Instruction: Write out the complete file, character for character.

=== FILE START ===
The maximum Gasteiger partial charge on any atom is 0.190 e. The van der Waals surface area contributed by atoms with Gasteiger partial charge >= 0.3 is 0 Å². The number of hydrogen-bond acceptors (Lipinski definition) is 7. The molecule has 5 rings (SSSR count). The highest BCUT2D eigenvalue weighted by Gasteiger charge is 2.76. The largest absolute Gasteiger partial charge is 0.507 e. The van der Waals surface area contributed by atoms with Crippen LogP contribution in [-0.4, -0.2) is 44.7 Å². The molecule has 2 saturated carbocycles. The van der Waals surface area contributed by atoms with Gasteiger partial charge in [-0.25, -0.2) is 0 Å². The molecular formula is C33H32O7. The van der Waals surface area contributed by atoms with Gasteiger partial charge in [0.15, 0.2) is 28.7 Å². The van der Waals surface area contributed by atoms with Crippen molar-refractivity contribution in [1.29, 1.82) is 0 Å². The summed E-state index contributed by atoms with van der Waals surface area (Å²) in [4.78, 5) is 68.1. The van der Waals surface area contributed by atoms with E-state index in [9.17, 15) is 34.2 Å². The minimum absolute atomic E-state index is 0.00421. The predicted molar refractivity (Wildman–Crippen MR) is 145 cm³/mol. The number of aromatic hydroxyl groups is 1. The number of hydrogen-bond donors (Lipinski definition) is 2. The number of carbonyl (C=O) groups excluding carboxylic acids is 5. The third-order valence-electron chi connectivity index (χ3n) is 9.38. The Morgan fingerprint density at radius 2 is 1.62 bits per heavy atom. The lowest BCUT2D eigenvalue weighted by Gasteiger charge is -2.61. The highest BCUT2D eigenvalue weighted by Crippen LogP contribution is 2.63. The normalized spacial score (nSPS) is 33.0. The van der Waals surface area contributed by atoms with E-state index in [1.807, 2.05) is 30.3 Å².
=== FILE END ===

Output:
The maximum Gasteiger partial charge on any atom is 0.190 e. The van der Waals surface area contributed by atoms with Gasteiger partial charge >= 0.3 is 0 Å². The number of hydrogen-bond acceptors (Lipinski definition) is 7. The molecule has 5 rings (SSSR count). The highest BCUT2D eigenvalue weighted by Gasteiger charge is 2.76. The largest absolute Gasteiger partial charge is 0.507 e. The van der Waals surface area contributed by atoms with Crippen LogP contribution in [-0.4, -0.2) is 44.7 Å². The molecule has 2 saturated carbocycles. The van der Waals surface area contributed by atoms with Gasteiger partial charge in [-0.25, -0.2) is 0 Å². The molecular formula is C33H32O7. The van der Waals surface area contributed by atoms with Gasteiger partial charge in [0.15, 0.2) is 28.7 Å². The van der Waals surface area contributed by atoms with Crippen molar-refractivity contribution in [1.29, 1.82) is 0 Å². The summed E-state index contributed by atoms with van der Waals surface area (Å²) in [4.78, 5) is 68.1. The van der Waals surface area contributed by atoms with E-state index in [9.17, 15) is 34.2 Å². The minimum absolute atomic E-state index is 0.00421. The predicted molar refractivity (Wildman–Crippen MR) is 145 cm³/mol. The number of aromatic hydroxyl groups is 1. The number of hydrogen-bond donors (Lipinski definition) is 2. The number of carbonyl (C=O) groups excluding carboxylic acids is 5. The third-order valence-electron chi connectivity index (χ3n) is 9.38. The Morgan fingerprint density at radius 2 is 1.62 bits per heavy atom. The lowest BCUT2D eigenvalue weighted by Gasteiger charge is -2.61. The highest BCUT2D eigenvalue weighted by Crippen LogP contribution is 2.63. The normalized spacial score (nSPS) is 33.0. The van der Waals surface area contributed by atoms with E-state index in [1.807, 2.05) is 30.3 Å².